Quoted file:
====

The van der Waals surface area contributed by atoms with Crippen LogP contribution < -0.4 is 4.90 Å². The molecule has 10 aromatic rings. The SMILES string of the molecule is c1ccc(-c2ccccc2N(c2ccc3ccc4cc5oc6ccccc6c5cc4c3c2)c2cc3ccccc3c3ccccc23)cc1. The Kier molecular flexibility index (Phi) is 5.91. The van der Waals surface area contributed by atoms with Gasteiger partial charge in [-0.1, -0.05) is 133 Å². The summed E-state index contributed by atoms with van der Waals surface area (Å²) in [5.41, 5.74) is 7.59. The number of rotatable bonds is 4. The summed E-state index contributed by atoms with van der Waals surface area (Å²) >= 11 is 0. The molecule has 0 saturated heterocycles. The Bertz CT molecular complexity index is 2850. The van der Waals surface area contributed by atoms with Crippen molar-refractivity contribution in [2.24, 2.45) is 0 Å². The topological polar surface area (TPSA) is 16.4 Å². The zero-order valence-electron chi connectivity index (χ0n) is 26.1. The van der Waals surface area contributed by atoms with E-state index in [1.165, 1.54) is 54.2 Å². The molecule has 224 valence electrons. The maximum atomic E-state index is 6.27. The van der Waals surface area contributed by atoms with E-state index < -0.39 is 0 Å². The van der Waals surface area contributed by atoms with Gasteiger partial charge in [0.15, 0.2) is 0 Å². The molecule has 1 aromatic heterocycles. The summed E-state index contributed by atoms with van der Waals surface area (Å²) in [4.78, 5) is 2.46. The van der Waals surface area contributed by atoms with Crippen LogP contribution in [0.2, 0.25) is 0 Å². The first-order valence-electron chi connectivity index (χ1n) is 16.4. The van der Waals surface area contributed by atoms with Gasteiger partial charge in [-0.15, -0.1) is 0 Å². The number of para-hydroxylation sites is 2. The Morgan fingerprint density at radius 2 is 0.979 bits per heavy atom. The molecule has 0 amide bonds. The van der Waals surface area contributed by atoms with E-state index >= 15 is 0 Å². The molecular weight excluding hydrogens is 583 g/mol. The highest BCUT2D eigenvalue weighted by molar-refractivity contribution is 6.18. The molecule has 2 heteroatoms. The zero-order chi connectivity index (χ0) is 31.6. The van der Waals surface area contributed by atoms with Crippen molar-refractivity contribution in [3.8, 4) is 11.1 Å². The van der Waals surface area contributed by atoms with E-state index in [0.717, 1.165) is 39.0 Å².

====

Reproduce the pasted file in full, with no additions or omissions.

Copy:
The van der Waals surface area contributed by atoms with Crippen LogP contribution < -0.4 is 4.90 Å². The molecule has 10 aromatic rings. The SMILES string of the molecule is c1ccc(-c2ccccc2N(c2ccc3ccc4cc5oc6ccccc6c5cc4c3c2)c2cc3ccccc3c3ccccc23)cc1. The Kier molecular flexibility index (Phi) is 5.91. The van der Waals surface area contributed by atoms with Gasteiger partial charge in [-0.1, -0.05) is 133 Å². The summed E-state index contributed by atoms with van der Waals surface area (Å²) in [5.41, 5.74) is 7.59. The number of rotatable bonds is 4. The summed E-state index contributed by atoms with van der Waals surface area (Å²) >= 11 is 0. The molecule has 0 saturated heterocycles. The Bertz CT molecular complexity index is 2850. The van der Waals surface area contributed by atoms with Crippen molar-refractivity contribution in [2.24, 2.45) is 0 Å². The topological polar surface area (TPSA) is 16.4 Å². The zero-order valence-electron chi connectivity index (χ0n) is 26.1. The van der Waals surface area contributed by atoms with E-state index in [1.165, 1.54) is 54.2 Å². The molecule has 224 valence electrons. The maximum atomic E-state index is 6.27. The van der Waals surface area contributed by atoms with E-state index < -0.39 is 0 Å². The van der Waals surface area contributed by atoms with Gasteiger partial charge in [0.15, 0.2) is 0 Å². The molecule has 1 aromatic heterocycles. The summed E-state index contributed by atoms with van der Waals surface area (Å²) in [4.78, 5) is 2.46. The van der Waals surface area contributed by atoms with Crippen LogP contribution in [0.2, 0.25) is 0 Å². The first-order valence-electron chi connectivity index (χ1n) is 16.4. The van der Waals surface area contributed by atoms with Gasteiger partial charge in [-0.15, -0.1) is 0 Å². The number of para-hydroxylation sites is 2. The Morgan fingerprint density at radius 2 is 0.979 bits per heavy atom. The molecule has 0 amide bonds. The van der Waals surface area contributed by atoms with E-state index >= 15 is 0 Å². The molecular weight excluding hydrogens is 583 g/mol. The highest BCUT2D eigenvalue weighted by molar-refractivity contribution is 6.18. The molecule has 2 heteroatoms. The zero-order chi connectivity index (χ0) is 31.6. The van der Waals surface area contributed by atoms with Crippen molar-refractivity contribution in [3.8, 4) is 11.1 Å². The van der Waals surface area contributed by atoms with E-state index in [0.717, 1.165) is 39.0 Å².